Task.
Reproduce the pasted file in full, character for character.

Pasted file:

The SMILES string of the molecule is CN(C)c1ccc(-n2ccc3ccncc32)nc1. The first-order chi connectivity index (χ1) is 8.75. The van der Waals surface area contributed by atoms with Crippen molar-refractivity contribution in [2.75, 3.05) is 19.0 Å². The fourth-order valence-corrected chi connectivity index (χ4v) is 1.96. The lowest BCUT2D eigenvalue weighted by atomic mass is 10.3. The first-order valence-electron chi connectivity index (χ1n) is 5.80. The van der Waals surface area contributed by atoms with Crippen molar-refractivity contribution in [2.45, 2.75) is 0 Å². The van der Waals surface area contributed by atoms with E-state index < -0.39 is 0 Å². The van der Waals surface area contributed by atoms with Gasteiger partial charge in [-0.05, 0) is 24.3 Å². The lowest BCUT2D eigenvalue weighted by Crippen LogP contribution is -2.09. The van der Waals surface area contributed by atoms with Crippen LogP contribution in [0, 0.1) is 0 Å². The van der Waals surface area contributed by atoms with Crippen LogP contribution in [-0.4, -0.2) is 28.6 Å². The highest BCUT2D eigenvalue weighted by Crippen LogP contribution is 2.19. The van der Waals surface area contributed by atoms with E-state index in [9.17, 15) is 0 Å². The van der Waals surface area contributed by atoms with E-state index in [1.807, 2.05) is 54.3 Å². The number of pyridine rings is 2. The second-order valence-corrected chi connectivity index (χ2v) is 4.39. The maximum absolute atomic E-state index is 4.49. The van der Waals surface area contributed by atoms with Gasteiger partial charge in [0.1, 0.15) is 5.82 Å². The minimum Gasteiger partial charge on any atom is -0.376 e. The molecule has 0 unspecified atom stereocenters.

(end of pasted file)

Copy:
The SMILES string of the molecule is CN(C)c1ccc(-n2ccc3ccncc32)nc1. The first-order chi connectivity index (χ1) is 8.75. The van der Waals surface area contributed by atoms with Crippen molar-refractivity contribution in [2.75, 3.05) is 19.0 Å². The fourth-order valence-corrected chi connectivity index (χ4v) is 1.96. The lowest BCUT2D eigenvalue weighted by atomic mass is 10.3. The first-order valence-electron chi connectivity index (χ1n) is 5.80. The van der Waals surface area contributed by atoms with Crippen molar-refractivity contribution in [2.45, 2.75) is 0 Å². The van der Waals surface area contributed by atoms with E-state index < -0.39 is 0 Å². The van der Waals surface area contributed by atoms with Gasteiger partial charge in [-0.05, 0) is 24.3 Å². The lowest BCUT2D eigenvalue weighted by Crippen LogP contribution is -2.09. The van der Waals surface area contributed by atoms with Crippen LogP contribution in [0, 0.1) is 0 Å². The van der Waals surface area contributed by atoms with Crippen LogP contribution in [-0.4, -0.2) is 28.6 Å². The highest BCUT2D eigenvalue weighted by Crippen LogP contribution is 2.19. The van der Waals surface area contributed by atoms with E-state index in [9.17, 15) is 0 Å². The van der Waals surface area contributed by atoms with E-state index in [1.807, 2.05) is 54.3 Å². The number of pyridine rings is 2. The second-order valence-corrected chi connectivity index (χ2v) is 4.39. The maximum absolute atomic E-state index is 4.49. The van der Waals surface area contributed by atoms with Gasteiger partial charge in [0.1, 0.15) is 5.82 Å². The minimum Gasteiger partial charge on any atom is -0.376 e. The molecule has 0 unspecified atom stereocenters.